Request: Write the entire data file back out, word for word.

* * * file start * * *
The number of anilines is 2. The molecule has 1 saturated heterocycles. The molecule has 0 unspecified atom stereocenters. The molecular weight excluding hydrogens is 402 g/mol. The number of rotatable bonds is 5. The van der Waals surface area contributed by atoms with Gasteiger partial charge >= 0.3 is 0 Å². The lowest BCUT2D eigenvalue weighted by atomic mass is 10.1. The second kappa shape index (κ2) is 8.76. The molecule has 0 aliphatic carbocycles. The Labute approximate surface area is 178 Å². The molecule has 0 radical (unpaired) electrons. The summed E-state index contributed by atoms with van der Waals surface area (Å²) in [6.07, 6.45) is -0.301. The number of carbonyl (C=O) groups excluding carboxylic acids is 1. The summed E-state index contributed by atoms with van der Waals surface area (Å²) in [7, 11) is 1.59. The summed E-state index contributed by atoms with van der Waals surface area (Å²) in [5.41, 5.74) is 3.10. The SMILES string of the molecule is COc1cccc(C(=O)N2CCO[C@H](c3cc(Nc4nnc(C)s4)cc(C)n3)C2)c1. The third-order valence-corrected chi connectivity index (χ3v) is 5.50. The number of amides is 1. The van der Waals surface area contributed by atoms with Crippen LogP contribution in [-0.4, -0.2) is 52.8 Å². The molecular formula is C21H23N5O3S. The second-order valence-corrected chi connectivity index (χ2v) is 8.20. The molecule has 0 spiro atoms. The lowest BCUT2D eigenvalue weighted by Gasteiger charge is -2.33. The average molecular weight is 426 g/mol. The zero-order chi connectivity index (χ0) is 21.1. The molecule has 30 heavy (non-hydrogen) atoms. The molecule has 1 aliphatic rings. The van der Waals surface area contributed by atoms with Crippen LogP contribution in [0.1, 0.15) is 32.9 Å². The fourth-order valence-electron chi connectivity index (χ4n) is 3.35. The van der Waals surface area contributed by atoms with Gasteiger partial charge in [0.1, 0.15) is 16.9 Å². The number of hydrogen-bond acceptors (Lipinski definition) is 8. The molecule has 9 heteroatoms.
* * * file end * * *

The number of anilines is 2. The molecule has 1 saturated heterocycles. The molecule has 0 unspecified atom stereocenters. The molecular weight excluding hydrogens is 402 g/mol. The number of rotatable bonds is 5. The van der Waals surface area contributed by atoms with Gasteiger partial charge >= 0.3 is 0 Å². The lowest BCUT2D eigenvalue weighted by atomic mass is 10.1. The second kappa shape index (κ2) is 8.76. The molecule has 0 aliphatic carbocycles. The Labute approximate surface area is 178 Å². The molecule has 0 radical (unpaired) electrons. The summed E-state index contributed by atoms with van der Waals surface area (Å²) in [6.07, 6.45) is -0.301. The number of carbonyl (C=O) groups excluding carboxylic acids is 1. The summed E-state index contributed by atoms with van der Waals surface area (Å²) in [7, 11) is 1.59. The summed E-state index contributed by atoms with van der Waals surface area (Å²) in [5.41, 5.74) is 3.10. The SMILES string of the molecule is COc1cccc(C(=O)N2CCO[C@H](c3cc(Nc4nnc(C)s4)cc(C)n3)C2)c1. The third-order valence-corrected chi connectivity index (χ3v) is 5.50. The number of amides is 1. The van der Waals surface area contributed by atoms with Crippen LogP contribution in [-0.4, -0.2) is 52.8 Å². The molecular formula is C21H23N5O3S. The second-order valence-corrected chi connectivity index (χ2v) is 8.20. The molecule has 0 spiro atoms. The lowest BCUT2D eigenvalue weighted by Gasteiger charge is -2.33. The average molecular weight is 426 g/mol. The zero-order chi connectivity index (χ0) is 21.1. The molecule has 30 heavy (non-hydrogen) atoms. The molecule has 1 aliphatic rings. The van der Waals surface area contributed by atoms with Crippen LogP contribution in [0.1, 0.15) is 32.9 Å². The fourth-order valence-electron chi connectivity index (χ4n) is 3.35. The van der Waals surface area contributed by atoms with Gasteiger partial charge in [0.1, 0.15) is 16.9 Å². The number of hydrogen-bond acceptors (Lipinski definition) is 8. The molecule has 9 heteroatoms.